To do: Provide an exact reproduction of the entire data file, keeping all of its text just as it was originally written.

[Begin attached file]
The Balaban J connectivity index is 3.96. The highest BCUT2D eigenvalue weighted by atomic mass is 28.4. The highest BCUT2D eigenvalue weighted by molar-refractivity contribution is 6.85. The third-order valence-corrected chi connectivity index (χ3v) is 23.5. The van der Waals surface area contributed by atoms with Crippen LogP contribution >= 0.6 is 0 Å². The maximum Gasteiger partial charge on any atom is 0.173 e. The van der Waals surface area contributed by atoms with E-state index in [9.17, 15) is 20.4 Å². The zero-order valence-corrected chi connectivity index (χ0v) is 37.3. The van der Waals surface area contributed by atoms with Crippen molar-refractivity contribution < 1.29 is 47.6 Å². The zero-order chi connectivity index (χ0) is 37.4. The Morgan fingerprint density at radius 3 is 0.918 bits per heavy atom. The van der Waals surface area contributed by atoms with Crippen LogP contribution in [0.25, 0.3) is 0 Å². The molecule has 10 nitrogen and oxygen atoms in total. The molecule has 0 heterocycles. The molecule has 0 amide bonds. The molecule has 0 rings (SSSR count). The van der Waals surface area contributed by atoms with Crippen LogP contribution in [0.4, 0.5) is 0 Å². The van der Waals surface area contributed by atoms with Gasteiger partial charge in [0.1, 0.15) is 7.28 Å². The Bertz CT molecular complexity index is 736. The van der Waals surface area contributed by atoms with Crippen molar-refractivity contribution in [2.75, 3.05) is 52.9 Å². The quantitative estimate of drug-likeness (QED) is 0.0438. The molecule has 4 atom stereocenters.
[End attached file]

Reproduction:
The Balaban J connectivity index is 3.96. The highest BCUT2D eigenvalue weighted by atomic mass is 28.4. The highest BCUT2D eigenvalue weighted by molar-refractivity contribution is 6.85. The third-order valence-corrected chi connectivity index (χ3v) is 23.5. The van der Waals surface area contributed by atoms with Crippen LogP contribution >= 0.6 is 0 Å². The maximum Gasteiger partial charge on any atom is 0.173 e. The van der Waals surface area contributed by atoms with E-state index in [9.17, 15) is 20.4 Å². The zero-order valence-corrected chi connectivity index (χ0v) is 37.3. The van der Waals surface area contributed by atoms with Crippen molar-refractivity contribution < 1.29 is 47.6 Å². The zero-order chi connectivity index (χ0) is 37.4. The Morgan fingerprint density at radius 3 is 0.918 bits per heavy atom. The van der Waals surface area contributed by atoms with Crippen LogP contribution in [0.25, 0.3) is 0 Å². The molecule has 10 nitrogen and oxygen atoms in total. The molecule has 0 heterocycles. The molecule has 0 amide bonds. The molecule has 0 rings (SSSR count). The van der Waals surface area contributed by atoms with Crippen LogP contribution in [0.4, 0.5) is 0 Å². The van der Waals surface area contributed by atoms with Gasteiger partial charge in [0.1, 0.15) is 7.28 Å². The Bertz CT molecular complexity index is 736. The van der Waals surface area contributed by atoms with Crippen molar-refractivity contribution in [2.75, 3.05) is 52.9 Å². The quantitative estimate of drug-likeness (QED) is 0.0438. The molecule has 4 atom stereocenters.